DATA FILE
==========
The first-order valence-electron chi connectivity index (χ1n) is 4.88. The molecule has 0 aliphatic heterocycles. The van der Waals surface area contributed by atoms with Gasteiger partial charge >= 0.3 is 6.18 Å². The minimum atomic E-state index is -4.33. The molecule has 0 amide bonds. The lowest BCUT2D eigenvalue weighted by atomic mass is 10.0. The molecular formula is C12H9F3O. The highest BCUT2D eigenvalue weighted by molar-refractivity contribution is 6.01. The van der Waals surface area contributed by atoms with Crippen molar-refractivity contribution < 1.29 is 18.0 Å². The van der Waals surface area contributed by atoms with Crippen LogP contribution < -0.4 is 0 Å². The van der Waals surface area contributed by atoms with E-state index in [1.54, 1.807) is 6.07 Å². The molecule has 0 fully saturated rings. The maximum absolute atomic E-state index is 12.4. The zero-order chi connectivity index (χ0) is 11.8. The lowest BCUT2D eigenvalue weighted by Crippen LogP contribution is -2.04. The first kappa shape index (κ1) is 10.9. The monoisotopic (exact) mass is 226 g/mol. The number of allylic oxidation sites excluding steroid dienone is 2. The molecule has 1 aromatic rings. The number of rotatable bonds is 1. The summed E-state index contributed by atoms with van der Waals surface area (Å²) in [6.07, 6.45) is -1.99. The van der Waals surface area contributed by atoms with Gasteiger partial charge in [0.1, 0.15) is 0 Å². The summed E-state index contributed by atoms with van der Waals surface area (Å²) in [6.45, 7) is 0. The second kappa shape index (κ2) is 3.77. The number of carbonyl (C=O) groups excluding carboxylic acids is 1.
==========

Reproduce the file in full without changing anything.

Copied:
The first-order valence-electron chi connectivity index (χ1n) is 4.88. The molecule has 0 aliphatic heterocycles. The van der Waals surface area contributed by atoms with Gasteiger partial charge >= 0.3 is 6.18 Å². The minimum atomic E-state index is -4.33. The molecule has 0 amide bonds. The lowest BCUT2D eigenvalue weighted by atomic mass is 10.0. The molecular formula is C12H9F3O. The highest BCUT2D eigenvalue weighted by molar-refractivity contribution is 6.01. The van der Waals surface area contributed by atoms with Crippen molar-refractivity contribution < 1.29 is 18.0 Å². The van der Waals surface area contributed by atoms with Crippen LogP contribution < -0.4 is 0 Å². The van der Waals surface area contributed by atoms with E-state index in [1.54, 1.807) is 6.07 Å². The molecule has 0 fully saturated rings. The maximum absolute atomic E-state index is 12.4. The zero-order chi connectivity index (χ0) is 11.8. The lowest BCUT2D eigenvalue weighted by Crippen LogP contribution is -2.04. The first kappa shape index (κ1) is 10.9. The monoisotopic (exact) mass is 226 g/mol. The number of allylic oxidation sites excluding steroid dienone is 2. The molecule has 1 aromatic rings. The number of rotatable bonds is 1. The summed E-state index contributed by atoms with van der Waals surface area (Å²) in [6.07, 6.45) is -1.99. The van der Waals surface area contributed by atoms with Gasteiger partial charge in [0.1, 0.15) is 0 Å². The summed E-state index contributed by atoms with van der Waals surface area (Å²) in [6.45, 7) is 0. The second kappa shape index (κ2) is 3.77. The number of carbonyl (C=O) groups excluding carboxylic acids is 1.